Wednesday, December 06, 2006

"Deep verst in books and shallow in himself..."

... a Faustian bargainer?
(Image from Wikipedia)

Reflections toward the close of a final semester at Korea University turn me to Milton and Newton on the gathering of knowledge ... and the danger of Faustian pacts.

John Milton (1608-1674), in his late work Paradise Regained, has Christ reply to Satan's tempting, Faustian offer of the knowledge that books offer:
... However many books
Wise men have said are wearisom; who reads
Incessantly, and to his reading brings not
A spirit and judgment equal or superior
(And what he brings, what needs he elsewhere seek) [ 325 ]
Uncertain and unsettl'd still remains,
Deep verst in books and shallow in himself,
Crude or intoxicate, collecting toys,
And trifles for choice matters, worth a spunge;
As Children gathering pibles on the shore. (PR
Christ resists the proffered Faustian bargain, possibly because he had no need of what it offered, but the offer is a tempting one for us despite his reply.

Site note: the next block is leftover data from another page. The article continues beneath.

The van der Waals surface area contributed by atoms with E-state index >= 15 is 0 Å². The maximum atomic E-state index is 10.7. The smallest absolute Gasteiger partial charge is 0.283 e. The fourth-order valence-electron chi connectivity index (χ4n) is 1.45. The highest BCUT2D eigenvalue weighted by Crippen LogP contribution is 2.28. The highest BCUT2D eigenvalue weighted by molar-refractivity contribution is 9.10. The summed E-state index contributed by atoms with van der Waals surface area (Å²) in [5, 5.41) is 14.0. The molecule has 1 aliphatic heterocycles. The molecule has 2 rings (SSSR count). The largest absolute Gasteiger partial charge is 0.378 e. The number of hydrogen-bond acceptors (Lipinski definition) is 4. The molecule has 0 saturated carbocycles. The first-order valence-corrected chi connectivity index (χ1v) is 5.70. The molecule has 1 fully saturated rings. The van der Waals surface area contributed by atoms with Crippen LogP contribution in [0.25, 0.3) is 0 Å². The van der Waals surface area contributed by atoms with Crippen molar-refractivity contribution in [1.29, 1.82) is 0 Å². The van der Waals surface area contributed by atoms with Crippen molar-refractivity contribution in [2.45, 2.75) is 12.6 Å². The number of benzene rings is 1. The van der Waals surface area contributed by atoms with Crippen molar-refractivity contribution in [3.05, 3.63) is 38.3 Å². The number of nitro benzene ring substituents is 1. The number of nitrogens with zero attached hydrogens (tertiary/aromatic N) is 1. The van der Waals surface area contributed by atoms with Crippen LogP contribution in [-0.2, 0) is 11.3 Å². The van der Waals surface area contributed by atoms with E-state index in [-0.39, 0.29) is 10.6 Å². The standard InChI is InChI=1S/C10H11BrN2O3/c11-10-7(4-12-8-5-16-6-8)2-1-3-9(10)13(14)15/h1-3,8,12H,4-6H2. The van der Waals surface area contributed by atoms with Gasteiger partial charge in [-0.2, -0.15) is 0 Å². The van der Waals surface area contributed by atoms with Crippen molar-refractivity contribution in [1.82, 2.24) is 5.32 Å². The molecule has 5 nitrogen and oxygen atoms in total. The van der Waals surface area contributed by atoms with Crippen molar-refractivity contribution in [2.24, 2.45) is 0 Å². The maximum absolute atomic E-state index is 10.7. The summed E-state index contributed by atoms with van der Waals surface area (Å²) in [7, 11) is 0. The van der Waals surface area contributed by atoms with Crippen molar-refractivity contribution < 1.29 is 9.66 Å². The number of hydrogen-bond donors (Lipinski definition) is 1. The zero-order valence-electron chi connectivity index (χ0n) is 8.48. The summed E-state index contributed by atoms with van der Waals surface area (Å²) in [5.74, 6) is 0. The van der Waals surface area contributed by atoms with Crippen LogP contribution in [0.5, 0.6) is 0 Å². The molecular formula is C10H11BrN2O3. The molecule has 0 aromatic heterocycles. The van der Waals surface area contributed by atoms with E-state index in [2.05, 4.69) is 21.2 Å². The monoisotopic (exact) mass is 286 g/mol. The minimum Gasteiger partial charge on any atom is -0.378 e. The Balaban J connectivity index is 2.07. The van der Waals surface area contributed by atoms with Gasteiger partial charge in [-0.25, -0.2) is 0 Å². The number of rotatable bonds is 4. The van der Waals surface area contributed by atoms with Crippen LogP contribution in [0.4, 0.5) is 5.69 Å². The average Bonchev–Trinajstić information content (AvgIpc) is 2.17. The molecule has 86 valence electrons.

Consider the singular case of Isaac Newton (1642-1727). As an old man, Newton was asked what he thought of his achievements, to which he replied:
I do not know what I may appear to the world; but to myself I seem to have been only like a boy playing on the seashore, and diverting myself in now and then finding a smoother pebble or a prettier shell than ordinary, whilst the great ocean of truth lay all undiscovered before me.
We have this from Sir David Brewster (1781-1868), Memoirs of Newton (1855) Vol. 2, Chapter 27, which I don't have before me, but I assume that Brewster is citing a letter.

Newton had perhaps been reading Milton, but did he then place himself among those fallen prey to the temptation of knowledge?

Yet, a child is such a figure of innocence, hardly Faustian, and Newton -- not usually known as a humble man -- frames his words with humility in admitting ignorance of the great ocean of truth that stretched out unexplored before his childlike eyes.

All the while, however, he was secretly working on alchemical researches -- like Johann Georg Faust himself -- and calculating the end of the world based on his investigations of the biblical works of Daniel and the Apocalypse of John.

Perhaps he believed, but did not say, that had already launched himself onto that enormous ocean of Faustian knowledge...

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